Handling file upload in Nodejs

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Node.js is an open-source JavaScript runtime environment for developing variety of server tools and applications commonly used for creation of backend apis. In today’s tutorial we are going to handle file upload to nodejs server using express framework. We are going to continue from login and registration apis we created in the previous article which can be found here.

We are going to use multer middleware to handle file upload,async module to handle file operations and node cmd in case you need to run terminal commands in nodejs. So let’s install them by running the following command:

npm install --save multer async node-cmd

Next edit server.js file as follows:

var express    = require("express");
var login = require('./routes/loginroutes');
var upload = require('./routes/fileroutes');
var bodyParser = require('body-parser');
multer is middleware used to handle multipart form data
var multer = require('multer');
var multerupload = multer({ dest: 'fileprint/' })
var app = express();
app.use(bodyParser.urlencoded({ extended: true }));
app.use(function(req, res, next) {
res.header("Access-Control-Allow-Origin", "*");
res.header("Access-Control-Allow-Headers", "Origin, X-Requested-With, Content-Type, Accept");
var router = express.Router();
// test route
router.get('/', function(req, res) {
res.json({ message: 'welcome to our upload module apis' });
//route to handle user registration
//route to handle file printing and listing
app.use('/api', router);

We have imported multer module in server.js and set temporary file storage destination on lines 9 & 10.Next we created a fileupload route which will handle file upload requests to server.We have set any option in multerupload to allow uploading of any types of files. You can find other options for specific files here. Now I have created another routes file called fileroutes.js within routes folder to handle file uploading and listing tasks and called fileupload function from that file on line 31. The file structure now is as follows:

├── package.json
├── routes
│ ├── fileroutes.js
│ └── loginroutes.js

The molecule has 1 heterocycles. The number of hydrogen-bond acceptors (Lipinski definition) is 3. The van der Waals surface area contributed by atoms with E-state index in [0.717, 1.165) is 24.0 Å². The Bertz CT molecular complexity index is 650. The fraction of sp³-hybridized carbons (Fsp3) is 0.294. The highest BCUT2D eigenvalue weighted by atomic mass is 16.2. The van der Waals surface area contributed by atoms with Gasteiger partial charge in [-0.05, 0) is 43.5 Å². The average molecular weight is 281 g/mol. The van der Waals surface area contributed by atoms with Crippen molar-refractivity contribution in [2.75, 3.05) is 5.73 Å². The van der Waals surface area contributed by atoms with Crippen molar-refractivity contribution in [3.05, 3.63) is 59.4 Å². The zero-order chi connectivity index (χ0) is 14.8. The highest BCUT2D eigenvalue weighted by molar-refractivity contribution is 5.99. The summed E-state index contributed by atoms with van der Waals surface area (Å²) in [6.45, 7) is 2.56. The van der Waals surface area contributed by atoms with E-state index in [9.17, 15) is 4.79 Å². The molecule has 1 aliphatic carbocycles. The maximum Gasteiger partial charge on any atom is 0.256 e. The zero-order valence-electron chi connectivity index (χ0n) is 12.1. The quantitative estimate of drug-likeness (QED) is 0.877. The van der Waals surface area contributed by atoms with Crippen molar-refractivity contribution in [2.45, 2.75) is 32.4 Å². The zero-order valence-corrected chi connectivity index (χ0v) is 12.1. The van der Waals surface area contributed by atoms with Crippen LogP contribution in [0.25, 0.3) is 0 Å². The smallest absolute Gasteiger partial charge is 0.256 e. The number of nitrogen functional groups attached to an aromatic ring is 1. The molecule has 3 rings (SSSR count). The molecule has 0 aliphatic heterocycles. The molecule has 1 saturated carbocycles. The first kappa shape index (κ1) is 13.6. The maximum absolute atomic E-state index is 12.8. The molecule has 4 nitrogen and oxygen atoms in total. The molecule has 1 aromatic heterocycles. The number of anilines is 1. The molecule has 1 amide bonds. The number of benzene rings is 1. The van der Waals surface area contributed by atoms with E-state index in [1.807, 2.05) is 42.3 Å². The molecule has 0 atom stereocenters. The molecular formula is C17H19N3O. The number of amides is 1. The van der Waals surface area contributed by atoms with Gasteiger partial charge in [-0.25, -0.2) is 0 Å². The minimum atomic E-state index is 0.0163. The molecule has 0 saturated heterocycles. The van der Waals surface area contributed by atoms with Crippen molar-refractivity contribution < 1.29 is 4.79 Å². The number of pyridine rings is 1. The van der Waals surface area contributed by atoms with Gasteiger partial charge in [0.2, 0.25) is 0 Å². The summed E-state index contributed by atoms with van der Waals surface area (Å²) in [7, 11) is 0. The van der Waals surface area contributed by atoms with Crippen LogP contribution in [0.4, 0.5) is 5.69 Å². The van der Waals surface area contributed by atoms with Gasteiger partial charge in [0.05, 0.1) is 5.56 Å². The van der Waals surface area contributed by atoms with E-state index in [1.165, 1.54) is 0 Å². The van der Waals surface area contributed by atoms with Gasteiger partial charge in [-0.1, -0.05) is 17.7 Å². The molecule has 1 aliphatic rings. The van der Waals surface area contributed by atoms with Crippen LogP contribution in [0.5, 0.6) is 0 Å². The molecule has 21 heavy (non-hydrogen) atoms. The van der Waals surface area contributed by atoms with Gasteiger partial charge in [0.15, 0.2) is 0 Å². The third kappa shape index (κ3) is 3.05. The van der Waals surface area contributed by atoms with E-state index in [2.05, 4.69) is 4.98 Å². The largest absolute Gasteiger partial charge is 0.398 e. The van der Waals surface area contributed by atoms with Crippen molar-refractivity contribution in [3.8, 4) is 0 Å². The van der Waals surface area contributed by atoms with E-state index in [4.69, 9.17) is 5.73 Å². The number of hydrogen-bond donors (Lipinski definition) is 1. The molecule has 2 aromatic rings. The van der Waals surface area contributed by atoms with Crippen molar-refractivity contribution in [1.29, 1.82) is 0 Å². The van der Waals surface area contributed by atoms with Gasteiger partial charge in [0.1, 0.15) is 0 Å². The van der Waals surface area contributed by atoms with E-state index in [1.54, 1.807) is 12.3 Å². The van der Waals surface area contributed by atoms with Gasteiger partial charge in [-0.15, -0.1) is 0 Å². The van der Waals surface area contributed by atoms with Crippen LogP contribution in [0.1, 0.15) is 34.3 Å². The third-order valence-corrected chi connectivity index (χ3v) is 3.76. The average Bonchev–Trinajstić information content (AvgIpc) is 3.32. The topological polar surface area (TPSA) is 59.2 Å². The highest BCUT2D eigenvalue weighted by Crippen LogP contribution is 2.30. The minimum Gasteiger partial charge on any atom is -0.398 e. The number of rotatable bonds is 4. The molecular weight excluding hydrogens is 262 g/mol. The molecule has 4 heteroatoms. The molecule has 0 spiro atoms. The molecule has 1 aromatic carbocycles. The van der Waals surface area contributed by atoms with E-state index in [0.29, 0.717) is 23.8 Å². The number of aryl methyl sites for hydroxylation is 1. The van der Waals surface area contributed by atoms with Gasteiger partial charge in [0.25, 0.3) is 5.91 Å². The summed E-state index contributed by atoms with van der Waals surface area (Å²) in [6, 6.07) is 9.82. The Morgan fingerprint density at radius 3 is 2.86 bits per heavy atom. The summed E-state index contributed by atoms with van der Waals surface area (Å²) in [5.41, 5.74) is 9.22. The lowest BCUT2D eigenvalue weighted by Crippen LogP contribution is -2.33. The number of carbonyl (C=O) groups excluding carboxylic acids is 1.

├── server.js

Now we are going to assume that user sends multiple files from frontend at a time in the form of an array. Let us now move forward to define fileupload handler in fileroutes.js file.

var fs = require("fs");
var path = require('path');
var async = require('async');
var cmd=require('node-cmd');
exports.fileprint = function(req,res){
// console.log("req",req.files);
var filesArray = req.files;
//carry out your file operations here and pass callback at the end
console.log("error ocurred in each",err);
console.log("finished prcessing");
"success":"files printed successfully"
cmd.run('rm -rf ./fileupload/*');

In this file we are going to first store files retrieved from client request in local filesArray variable.

If you print console output of req.files then it will show following format:

[ { fieldname: 'bigcalender.png',
originalname: 'bigcalender.png',
encoding: '7bit',
mimetype: 'image/png',
destination: 'fileupload/',
filename: '36d838a63e8df1f38bd94ca93fd83a9d',
path: 'fileupload/36d838a63e8df1f38bd94ca93fd83a9d',
size: 39568 } ]

‘async.each’ method take array as an input,iterate over each item and then uses callback to do processing after all items have been iterated(More detailed explanation here). We iterate through the array using async each method since it allows us to get final callback once all the files in the array have finished processing.In our case we have sent response back to client in final callback and removed temporary files created in fileupload folder by multer module.

Going a step further we can store the files in some specific path using fs module in async each module as follows:

function (callback) {
fs.readFile(file.path, (err, data) => {
if (err) {
console.log("err ocurred", err);
else {
function (data, callback) {
var writepath = "/home/user/Documents";
fs.writeFile(writePath + file.originalname, data, (err) => {
if (err) {
console.log("error occured", err);
else {
callback(null, 'done');
], function (err, result) {
// result now equals 'done'
//pass final callback to async each to move on to next file
console.log("error ocurred in each",err);
console.log("finished prcessing");

In this case we have used async waterfall method within async.each to execute series of tasks synchronously. Async waterfall method takes array of functions as an input, runs them one after another and handles final callback once all functions have finished execution synchronously. One key thing to keep in mind is async.each operation iterates through array items parallely while waterfall ensures that each parallel iteration will first readlfile from file path and then the file is written to writepath. Simply speaking even if you pass same 10 files to server multiple times the order in which they will be processed will differ each time however every time the server will first read the file data and then write it to file path.

You can find the complete fileroutes.js code in github gist uploaded here.

Bonus Tip:

You can modify the async.waterfall method to store files in database or server storage.

I have written a tutorial using reactjs to create simple frontend website which sends files to node server which can be found here.

Connect Deeper:

In the next tutorial I will cover how to store and retrieve the files to cloud storage in nodejs using openstack and docker, so follow our facebook page to get notified about similar posts in the future: Technoetics or simply follow our publication on medium.

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